In the third trimester, your body is a busy hive of activity, what with all the tiny bump kicks and pesky aches. Not only are you feeling increasingly front-heavy, but little extras like heartburn (joy) and baby dropping right onto your bladder (ooph) tend to boost your discomfort levels. When you're feeling the strain from head to toe, how are you meant to see the early signs of labour approaching?
To help you prepare for baby's arrival, here's my guide to those telltale pre-labour signs.
When you need it most, you can’t get it – typical eh? You might have had trouble dropping off for a while, what with bump getting so big and all those night-time trips to the loo. Yes, sleepless nights when you're expecting are often down to being uncomfortable, but sudden insomnia in late pregnancy can be a sign of labour, too. Especially if it's accompanied by a nervous feeling.
Of course, you’ll need as much energy as you can get when the time comes, so do your best to fend off insomnia by trying to relax (easier said than done, I know). Though it's recommended not to drink more than four cups of herbal tea a day during pregnancy, a cup or two of soothing chamomile tea could help you to nod off. Oh, and cut down on screen time before bed – it's important to switch off...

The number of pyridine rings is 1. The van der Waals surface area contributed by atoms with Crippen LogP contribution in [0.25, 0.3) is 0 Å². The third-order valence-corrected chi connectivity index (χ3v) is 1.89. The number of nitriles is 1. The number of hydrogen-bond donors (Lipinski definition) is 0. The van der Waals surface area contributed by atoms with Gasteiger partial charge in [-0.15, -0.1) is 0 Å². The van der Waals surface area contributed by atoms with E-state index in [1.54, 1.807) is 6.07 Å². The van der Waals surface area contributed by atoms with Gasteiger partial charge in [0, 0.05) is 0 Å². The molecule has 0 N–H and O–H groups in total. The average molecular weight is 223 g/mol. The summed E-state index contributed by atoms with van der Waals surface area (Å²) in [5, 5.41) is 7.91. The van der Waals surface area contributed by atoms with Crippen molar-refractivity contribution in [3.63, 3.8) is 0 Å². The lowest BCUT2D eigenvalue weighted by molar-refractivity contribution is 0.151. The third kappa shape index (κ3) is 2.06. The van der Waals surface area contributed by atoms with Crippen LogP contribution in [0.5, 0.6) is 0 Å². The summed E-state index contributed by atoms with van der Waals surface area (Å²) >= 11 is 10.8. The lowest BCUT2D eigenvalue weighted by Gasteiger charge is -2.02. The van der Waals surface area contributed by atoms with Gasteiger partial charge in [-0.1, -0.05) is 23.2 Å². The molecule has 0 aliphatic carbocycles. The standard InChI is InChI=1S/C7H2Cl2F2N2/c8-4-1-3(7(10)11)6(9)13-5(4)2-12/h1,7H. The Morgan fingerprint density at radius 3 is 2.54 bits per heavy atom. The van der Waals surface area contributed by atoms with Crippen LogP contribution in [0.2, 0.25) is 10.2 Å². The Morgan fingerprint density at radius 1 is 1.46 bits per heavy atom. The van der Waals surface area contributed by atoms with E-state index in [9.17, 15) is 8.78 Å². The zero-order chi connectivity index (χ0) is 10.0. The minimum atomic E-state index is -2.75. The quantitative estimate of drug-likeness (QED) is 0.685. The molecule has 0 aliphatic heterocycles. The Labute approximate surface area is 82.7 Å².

A dodgy tummy is never fun, especially right before labour. However, it's just your body’s way of, ahem, clearing things out before you have to push. Make sure you have plenty of fluids to stay hydrated.
lower back pain or period-type cramps
Towards the end of your 40 weeks, lower back pain or period-type cramps can be signs of labour approaching. They might be mild at first so don’t jump the gun and rush straight to hospital just yet – if it’s manageable, take the edge off the ache at home with a hot water bottle.
Nobody mentioned this yet? The bloody show is when the mucus plug or discharge that’s been sitting against your cervix for your entire pregnancy comes away in anticipation of labour. (It sounds worse than it is, I promise!)
So what does a show look like? It’s a little bit of jelly-like mucus that’s pink in colour that some women pass out of their vagina at some point during the process. It’s pink because it has a little blood in it, which is completely normal. If you lose more blood, don’t hesitate to contact your midwife as it could mean something’s not quite right.
When your Braxton Hicks contractions start to intensify, it means the show (please excuse the pun) is about to hit the road. They’re helping to thin out and open up your cervix. You’ll know when they’ve turned into ‘real’ contractions when they're evenly spaced (say five minutes apart), painful and feel like they're coming in waves.
Although the breaking of the amniotic sac sometimes happens early on before labour begins, most often it's towards the end of the first stage of labour. It’ll probably be straw-coloured and might have a little blood in it, which is nothing to worry about. You’re more prone to infection after this, so get checked out by your midwife if labour takes a while to kick in.